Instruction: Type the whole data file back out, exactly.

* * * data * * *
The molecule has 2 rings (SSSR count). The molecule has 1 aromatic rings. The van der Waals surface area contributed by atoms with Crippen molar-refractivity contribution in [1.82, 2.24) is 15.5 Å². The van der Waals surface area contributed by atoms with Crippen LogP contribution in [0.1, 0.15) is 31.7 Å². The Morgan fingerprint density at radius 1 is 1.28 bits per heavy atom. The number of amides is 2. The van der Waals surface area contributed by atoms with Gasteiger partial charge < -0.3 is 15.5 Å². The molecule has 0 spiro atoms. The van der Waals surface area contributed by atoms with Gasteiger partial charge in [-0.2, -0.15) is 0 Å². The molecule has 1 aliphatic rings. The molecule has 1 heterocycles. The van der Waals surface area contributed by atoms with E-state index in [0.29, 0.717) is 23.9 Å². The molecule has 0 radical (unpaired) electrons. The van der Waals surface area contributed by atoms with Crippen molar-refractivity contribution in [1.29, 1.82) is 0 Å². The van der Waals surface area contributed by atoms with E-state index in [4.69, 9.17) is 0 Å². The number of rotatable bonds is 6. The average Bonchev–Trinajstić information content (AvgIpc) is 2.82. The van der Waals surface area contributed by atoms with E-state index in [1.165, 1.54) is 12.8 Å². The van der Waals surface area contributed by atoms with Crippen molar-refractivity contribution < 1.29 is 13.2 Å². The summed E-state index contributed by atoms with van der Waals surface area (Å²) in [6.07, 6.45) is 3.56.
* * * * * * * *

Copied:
The molecule has 2 rings (SSSR count). The molecule has 1 aromatic rings. The van der Waals surface area contributed by atoms with Crippen molar-refractivity contribution in [1.82, 2.24) is 15.5 Å². The van der Waals surface area contributed by atoms with Crippen LogP contribution in [0.1, 0.15) is 31.7 Å². The Morgan fingerprint density at radius 1 is 1.28 bits per heavy atom. The number of amides is 2. The van der Waals surface area contributed by atoms with Gasteiger partial charge < -0.3 is 15.5 Å². The molecule has 0 spiro atoms. The van der Waals surface area contributed by atoms with Gasteiger partial charge in [-0.2, -0.15) is 0 Å². The molecule has 1 aliphatic rings. The molecule has 1 heterocycles. The van der Waals surface area contributed by atoms with E-state index in [0.29, 0.717) is 23.9 Å². The molecule has 0 radical (unpaired) electrons. The van der Waals surface area contributed by atoms with Crippen molar-refractivity contribution in [1.29, 1.82) is 0 Å². The van der Waals surface area contributed by atoms with E-state index in [4.69, 9.17) is 0 Å². The number of rotatable bonds is 6. The average Bonchev–Trinajstić information content (AvgIpc) is 2.82. The van der Waals surface area contributed by atoms with E-state index in [1.165, 1.54) is 12.8 Å². The van der Waals surface area contributed by atoms with Crippen molar-refractivity contribution < 1.29 is 13.2 Å². The summed E-state index contributed by atoms with van der Waals surface area (Å²) in [6.07, 6.45) is 3.56.